Chapter 16: Rising from the Ashes: A Governance Perspective on Emerging Systemic Risks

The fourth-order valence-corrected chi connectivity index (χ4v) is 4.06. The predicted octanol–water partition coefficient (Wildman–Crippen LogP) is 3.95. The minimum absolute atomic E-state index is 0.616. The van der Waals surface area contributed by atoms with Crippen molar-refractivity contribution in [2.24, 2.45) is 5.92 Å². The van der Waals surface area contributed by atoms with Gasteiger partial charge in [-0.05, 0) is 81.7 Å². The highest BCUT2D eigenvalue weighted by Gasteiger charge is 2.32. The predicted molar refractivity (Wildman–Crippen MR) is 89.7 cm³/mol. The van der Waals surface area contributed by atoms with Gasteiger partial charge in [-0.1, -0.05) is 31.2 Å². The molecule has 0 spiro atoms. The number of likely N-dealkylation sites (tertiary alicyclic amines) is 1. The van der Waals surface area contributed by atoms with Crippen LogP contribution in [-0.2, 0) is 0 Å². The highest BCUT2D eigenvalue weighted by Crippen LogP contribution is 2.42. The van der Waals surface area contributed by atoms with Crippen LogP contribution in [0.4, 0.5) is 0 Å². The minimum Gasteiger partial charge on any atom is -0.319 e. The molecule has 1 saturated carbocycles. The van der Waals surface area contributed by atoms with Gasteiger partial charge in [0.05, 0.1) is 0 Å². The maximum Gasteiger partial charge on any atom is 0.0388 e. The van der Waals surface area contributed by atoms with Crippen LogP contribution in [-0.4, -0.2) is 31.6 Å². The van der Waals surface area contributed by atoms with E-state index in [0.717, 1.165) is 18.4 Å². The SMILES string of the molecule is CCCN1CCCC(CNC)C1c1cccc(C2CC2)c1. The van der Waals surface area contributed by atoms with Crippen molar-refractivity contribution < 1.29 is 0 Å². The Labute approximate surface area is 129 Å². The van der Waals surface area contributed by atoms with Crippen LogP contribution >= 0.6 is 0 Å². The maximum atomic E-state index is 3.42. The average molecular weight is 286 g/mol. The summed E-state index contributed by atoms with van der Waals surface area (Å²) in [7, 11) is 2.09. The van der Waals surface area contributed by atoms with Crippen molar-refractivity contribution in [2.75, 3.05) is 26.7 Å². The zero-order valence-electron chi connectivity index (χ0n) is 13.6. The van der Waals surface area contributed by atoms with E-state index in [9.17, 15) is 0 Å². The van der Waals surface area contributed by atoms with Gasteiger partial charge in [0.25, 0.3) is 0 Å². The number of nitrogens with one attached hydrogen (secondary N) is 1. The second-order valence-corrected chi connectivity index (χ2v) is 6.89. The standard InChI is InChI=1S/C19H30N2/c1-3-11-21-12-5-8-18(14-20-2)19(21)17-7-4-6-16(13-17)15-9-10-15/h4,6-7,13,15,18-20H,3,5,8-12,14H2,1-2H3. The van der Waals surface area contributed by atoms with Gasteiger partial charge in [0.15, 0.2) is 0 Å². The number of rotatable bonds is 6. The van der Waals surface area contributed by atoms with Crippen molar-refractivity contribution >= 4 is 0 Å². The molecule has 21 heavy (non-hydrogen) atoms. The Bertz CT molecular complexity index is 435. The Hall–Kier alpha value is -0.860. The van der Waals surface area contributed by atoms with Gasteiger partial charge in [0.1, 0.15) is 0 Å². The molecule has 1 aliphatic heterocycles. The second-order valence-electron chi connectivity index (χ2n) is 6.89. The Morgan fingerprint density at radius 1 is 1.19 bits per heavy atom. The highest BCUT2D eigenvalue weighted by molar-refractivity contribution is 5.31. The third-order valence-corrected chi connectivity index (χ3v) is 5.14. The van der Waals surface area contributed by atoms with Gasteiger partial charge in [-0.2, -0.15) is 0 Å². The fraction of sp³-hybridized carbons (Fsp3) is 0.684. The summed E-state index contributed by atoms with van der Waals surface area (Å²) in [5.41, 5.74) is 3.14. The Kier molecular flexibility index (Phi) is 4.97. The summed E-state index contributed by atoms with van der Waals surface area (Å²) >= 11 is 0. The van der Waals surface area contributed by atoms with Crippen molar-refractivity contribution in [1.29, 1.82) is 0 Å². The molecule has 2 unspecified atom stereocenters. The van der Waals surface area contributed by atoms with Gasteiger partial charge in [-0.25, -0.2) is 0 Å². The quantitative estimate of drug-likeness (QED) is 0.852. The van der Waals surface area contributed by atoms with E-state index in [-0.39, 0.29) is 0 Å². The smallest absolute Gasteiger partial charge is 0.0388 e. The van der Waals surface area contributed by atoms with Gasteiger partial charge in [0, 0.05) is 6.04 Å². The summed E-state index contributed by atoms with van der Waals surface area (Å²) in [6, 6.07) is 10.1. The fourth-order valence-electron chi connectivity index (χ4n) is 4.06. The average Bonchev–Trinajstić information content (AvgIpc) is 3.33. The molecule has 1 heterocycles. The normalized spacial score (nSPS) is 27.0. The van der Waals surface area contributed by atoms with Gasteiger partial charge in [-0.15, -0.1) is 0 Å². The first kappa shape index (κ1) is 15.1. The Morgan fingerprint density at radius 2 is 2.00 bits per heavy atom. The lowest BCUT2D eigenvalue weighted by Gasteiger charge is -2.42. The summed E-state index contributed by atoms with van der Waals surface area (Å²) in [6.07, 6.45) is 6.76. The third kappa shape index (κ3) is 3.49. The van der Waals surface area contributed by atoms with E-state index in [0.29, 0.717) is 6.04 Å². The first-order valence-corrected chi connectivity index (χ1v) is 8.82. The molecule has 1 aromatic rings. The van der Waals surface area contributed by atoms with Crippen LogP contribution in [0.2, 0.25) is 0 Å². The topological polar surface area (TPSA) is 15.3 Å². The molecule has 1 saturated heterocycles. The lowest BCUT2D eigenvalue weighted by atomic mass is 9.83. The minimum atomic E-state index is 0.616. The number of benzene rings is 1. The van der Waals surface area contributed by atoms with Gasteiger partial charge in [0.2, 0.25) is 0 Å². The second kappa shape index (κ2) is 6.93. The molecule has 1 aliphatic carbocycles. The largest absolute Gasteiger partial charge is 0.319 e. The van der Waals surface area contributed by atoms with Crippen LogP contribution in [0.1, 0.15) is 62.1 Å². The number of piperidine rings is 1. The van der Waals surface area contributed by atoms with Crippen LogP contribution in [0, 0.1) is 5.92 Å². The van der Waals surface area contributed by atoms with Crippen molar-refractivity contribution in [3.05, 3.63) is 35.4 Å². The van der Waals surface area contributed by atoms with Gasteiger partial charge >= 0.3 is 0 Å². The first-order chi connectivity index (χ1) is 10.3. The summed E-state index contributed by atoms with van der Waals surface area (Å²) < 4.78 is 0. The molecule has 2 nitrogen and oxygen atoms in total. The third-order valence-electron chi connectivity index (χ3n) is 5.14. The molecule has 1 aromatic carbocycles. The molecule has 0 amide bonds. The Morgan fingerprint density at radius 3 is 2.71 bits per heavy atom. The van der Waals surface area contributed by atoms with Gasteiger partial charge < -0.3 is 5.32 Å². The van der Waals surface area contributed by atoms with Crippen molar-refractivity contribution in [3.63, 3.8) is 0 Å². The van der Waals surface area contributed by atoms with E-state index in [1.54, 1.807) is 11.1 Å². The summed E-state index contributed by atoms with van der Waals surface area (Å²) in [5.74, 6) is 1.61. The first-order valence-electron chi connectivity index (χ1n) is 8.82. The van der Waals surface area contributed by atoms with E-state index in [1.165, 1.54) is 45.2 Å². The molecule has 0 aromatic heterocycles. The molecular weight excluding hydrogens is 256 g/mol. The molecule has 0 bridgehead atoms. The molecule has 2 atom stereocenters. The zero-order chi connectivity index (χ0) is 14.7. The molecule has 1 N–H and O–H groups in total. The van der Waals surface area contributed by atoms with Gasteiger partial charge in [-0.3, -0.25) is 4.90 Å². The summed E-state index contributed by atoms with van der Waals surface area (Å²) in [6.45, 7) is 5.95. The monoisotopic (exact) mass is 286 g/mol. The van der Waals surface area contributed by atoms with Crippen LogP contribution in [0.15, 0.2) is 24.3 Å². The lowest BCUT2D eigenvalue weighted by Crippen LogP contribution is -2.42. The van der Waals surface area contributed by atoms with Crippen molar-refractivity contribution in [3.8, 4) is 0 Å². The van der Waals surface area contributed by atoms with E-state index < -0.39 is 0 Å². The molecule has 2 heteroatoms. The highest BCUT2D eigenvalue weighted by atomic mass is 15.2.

Giuliano G. Castellano 16.1 INTRODUCTION Unpredictable events – like an infrastructure failure such as a blackout (e.g. the 1999 southern Brazil blackout or the northeast blackout of 2003 that occurred in the US and Canada), a large-scale ﬁnancial crisis with deep consequences on the real economy (e.g. the Icelandic and the Greek crises), a non-conventional terrorist attack (committed with chemical, biological, radiological, nuclear weapons), the risk related to the exploitation of new technologies (typically nanotechnologies), or a geophysical event (as the 2010 volcanic ash crisis or the 2011 Japan earthquake) – may suddenly cause large-scale losses. The knock-on effect of these events grows beyond the direct social and economic impact on a speciﬁc geographic area, affecting simultaneously different regions and imposing immediate regulatory answers. The chapter addresses those risks here deﬁned as ‘emerging’, since they lack previous records but are expected to increase in frequency and impact. The main feature of this ‘line of risk’ – to use the insurers’ terminology – is the lack of sufﬁcient knowledge. By showing that this feature also characterizes the 2010 volcanic ash crisis – which may be considered an unexpected infrastructure failure – this chapter attempts to identify the core policy issues to be addressed through a risk-based governance model that stimulates preventive strategies and minimizes losses. Such an approach requires both public actions and private sector’s interventions (typically the insurance and reinsurance industries) to absorb large-scale losses. The ex ante perspective here presented is opposed to the ex post, centralized ‘zero-risk approach’ adopted to manage...
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